BOONE — A sweeping plume of dust — traveling 5,000 miles from the Sahara Desert to the U.S. — offered an unexpected bright spot for the High Country, along with an opportunity for university researchers at Appalachian Atmospheric Interdisciplinary Research (AppalAIR), last week.
According to CNN, though it is common for dust from the African desert to move across the Atlantic Ocean to the U.S., this storm is the largest of its kind in more than five decades — and with it came stunning sunscapes and potential health risks.
While much is known about these dust plumes, Bob Swarthout, an assistant professor who holds dual appointments in Appalachian’s A.R. Smith Department of Chemistry and Fermentation Sciences and Department of Geological and Environmental Sciences, said there is “still uncertainty about the mineral composition and size of Saharan dust particles transported to the U.S. and how much they contribute to air quality decreases.”
This uncertainty presents opportunities for researchers like James Sherman, a professor in Appalachian’s Department of Physics and Astronomy, to contribute to the growing knowledge base.
Sherman serves as senior research scientist at AppalAIR, where he manages National Oceanic and Atmospheric Administration (NOAA) and National Aeronautics and Space Administration (NASA) atmospheric monitoring sites. There, he and his research students from Appalachian study the effects of atmospheric aerosols — haze, smoke and dust — on climate change in the Southeast. AppalAIR’s field sites on Appalachian’s campus were continuously monitoring and measuring the dust storm.
“The unique capabilities of the collocated NASA/NOAA sites at Appalachian should provide quantitative information on the amount of dust, how high up it is in the atmosphere and its effect on sunlight, visibility and air quality,” Sherman said.
Sherman added that the NOAA and NASA sites at Appalachian have been acquiring data continuously for more than a decade. “App State is one of only two locations in the U.S. with such a suite of instruments and the only one relying exclusively on students for help with operations,” he said.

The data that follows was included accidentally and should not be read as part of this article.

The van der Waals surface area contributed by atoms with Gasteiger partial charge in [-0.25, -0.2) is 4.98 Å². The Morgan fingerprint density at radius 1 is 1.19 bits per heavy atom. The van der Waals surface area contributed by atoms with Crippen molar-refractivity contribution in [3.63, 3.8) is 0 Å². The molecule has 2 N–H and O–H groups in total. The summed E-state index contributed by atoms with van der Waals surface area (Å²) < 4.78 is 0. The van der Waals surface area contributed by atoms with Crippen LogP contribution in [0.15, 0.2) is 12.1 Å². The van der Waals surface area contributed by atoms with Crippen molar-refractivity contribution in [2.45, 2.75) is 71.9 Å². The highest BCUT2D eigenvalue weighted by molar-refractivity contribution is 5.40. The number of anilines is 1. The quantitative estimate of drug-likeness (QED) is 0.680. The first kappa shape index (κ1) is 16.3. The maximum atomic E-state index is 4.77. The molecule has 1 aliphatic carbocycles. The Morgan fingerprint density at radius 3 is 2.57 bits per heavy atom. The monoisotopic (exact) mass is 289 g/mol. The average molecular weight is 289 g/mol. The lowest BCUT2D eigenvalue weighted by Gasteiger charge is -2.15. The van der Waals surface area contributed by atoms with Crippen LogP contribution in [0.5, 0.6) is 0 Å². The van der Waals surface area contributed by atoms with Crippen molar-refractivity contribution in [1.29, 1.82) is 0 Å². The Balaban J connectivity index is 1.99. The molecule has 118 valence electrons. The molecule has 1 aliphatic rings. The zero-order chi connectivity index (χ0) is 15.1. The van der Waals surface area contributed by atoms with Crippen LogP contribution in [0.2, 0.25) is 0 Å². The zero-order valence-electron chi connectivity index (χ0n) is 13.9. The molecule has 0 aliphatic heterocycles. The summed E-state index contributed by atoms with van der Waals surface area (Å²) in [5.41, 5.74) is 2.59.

Swarthout said there are several positive effects of this dust storm. For instance, the dust will scatter more light than is normally scattered in the atmosphere, which will produce “strikingly red sunsets and sunrises.”
Additionally, Swarthout said the formation of tropical storms and hurricanes would be disrupted during the dust storm because “the dust is highly reflective compared to the surface of the ocean, so it blocks and reflects incoming sunlight, cooling the air and water.”
The dust plume also had the potential to present health considerations related to air quality.
“We are primarily concerned with exposure to the very smallest particles — those less than 10 micrometers in diameter and especially those smaller than 2.5 micrometers in diameter,” Swarthout said. “These are the size classes of particles that are associated with increases in respiratory problems and increased incidence of heart problems.”
According to Swarthout, reports from monitoring stations in the Caribbean have shown particle concentrations at the heart of the plume that are considered “hazardous” to all people.
Though the concentrations of particles will be diluted before reaching the High Country, Swarthout advised the area will probably see “concentrations considered to be unhealthy or unhealthy for sensitive groups” by Environmental Protection Agency standards.